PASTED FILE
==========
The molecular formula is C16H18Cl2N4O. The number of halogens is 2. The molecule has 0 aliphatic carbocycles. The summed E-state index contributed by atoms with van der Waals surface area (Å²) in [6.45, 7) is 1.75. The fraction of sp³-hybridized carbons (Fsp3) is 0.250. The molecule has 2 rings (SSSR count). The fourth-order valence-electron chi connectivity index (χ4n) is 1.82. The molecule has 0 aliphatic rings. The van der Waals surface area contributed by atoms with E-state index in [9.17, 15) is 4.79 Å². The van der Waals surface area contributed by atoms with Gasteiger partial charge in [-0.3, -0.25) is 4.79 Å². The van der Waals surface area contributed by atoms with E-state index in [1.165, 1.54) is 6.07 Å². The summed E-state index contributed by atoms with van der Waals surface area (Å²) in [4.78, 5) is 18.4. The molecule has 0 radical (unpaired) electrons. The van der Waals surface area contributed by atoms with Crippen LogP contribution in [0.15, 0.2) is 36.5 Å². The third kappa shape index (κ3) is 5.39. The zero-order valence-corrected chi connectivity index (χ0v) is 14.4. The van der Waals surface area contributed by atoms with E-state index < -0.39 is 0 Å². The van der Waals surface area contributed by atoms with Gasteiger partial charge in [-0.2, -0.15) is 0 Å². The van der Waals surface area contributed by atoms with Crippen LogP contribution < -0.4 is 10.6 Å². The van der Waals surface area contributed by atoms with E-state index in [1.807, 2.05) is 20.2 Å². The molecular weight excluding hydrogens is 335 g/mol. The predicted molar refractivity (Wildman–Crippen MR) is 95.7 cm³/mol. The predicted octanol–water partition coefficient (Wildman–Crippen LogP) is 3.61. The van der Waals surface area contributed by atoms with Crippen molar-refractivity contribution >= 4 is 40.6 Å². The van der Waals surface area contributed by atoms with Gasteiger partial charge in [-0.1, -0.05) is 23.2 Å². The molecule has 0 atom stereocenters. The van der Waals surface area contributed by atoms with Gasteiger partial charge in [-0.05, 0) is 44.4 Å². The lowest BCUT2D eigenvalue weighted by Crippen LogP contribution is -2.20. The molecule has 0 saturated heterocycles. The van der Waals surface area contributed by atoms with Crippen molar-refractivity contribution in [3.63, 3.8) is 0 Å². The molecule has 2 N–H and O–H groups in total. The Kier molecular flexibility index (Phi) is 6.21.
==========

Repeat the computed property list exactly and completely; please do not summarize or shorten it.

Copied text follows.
The molecular formula is C16H18Cl2N4O. The number of halogens is 2. The molecule has 0 aliphatic carbocycles. The summed E-state index contributed by atoms with van der Waals surface area (Å²) in [6.45, 7) is 1.75. The fraction of sp³-hybridized carbons (Fsp3) is 0.250. The molecule has 2 rings (SSSR count). The fourth-order valence-electron chi connectivity index (χ4n) is 1.82. The molecule has 0 aliphatic rings. The van der Waals surface area contributed by atoms with E-state index in [9.17, 15) is 4.79 Å². The van der Waals surface area contributed by atoms with Gasteiger partial charge in [-0.3, -0.25) is 4.79 Å². The van der Waals surface area contributed by atoms with E-state index in [1.165, 1.54) is 6.07 Å². The summed E-state index contributed by atoms with van der Waals surface area (Å²) in [4.78, 5) is 18.4. The molecule has 0 radical (unpaired) electrons. The van der Waals surface area contributed by atoms with Crippen LogP contribution in [0.15, 0.2) is 36.5 Å². The third kappa shape index (κ3) is 5.39. The zero-order valence-corrected chi connectivity index (χ0v) is 14.4. The van der Waals surface area contributed by atoms with E-state index < -0.39 is 0 Å². The van der Waals surface area contributed by atoms with Gasteiger partial charge in [-0.2, -0.15) is 0 Å². The van der Waals surface area contributed by atoms with Crippen LogP contribution < -0.4 is 10.6 Å². The van der Waals surface area contributed by atoms with E-state index in [1.807, 2.05) is 20.2 Å². The molecular weight excluding hydrogens is 335 g/mol. The predicted molar refractivity (Wildman–Crippen MR) is 95.7 cm³/mol. The predicted octanol–water partition coefficient (Wildman–Crippen LogP) is 3.61. The van der Waals surface area contributed by atoms with Crippen molar-refractivity contribution >= 4 is 40.6 Å². The van der Waals surface area contributed by atoms with Gasteiger partial charge in [-0.1, -0.05) is 23.2 Å². The molecule has 0 atom stereocenters. The van der Waals surface area contributed by atoms with Gasteiger partial charge in [-0.05, 0) is 44.4 Å². The lowest BCUT2D eigenvalue weighted by Crippen LogP contribution is -2.20. The molecule has 0 saturated heterocycles. The van der Waals surface area contributed by atoms with Crippen molar-refractivity contribution in [3.63, 3.8) is 0 Å². The molecule has 2 N–H and O–H groups in total. The Kier molecular flexibility index (Phi) is 6.21.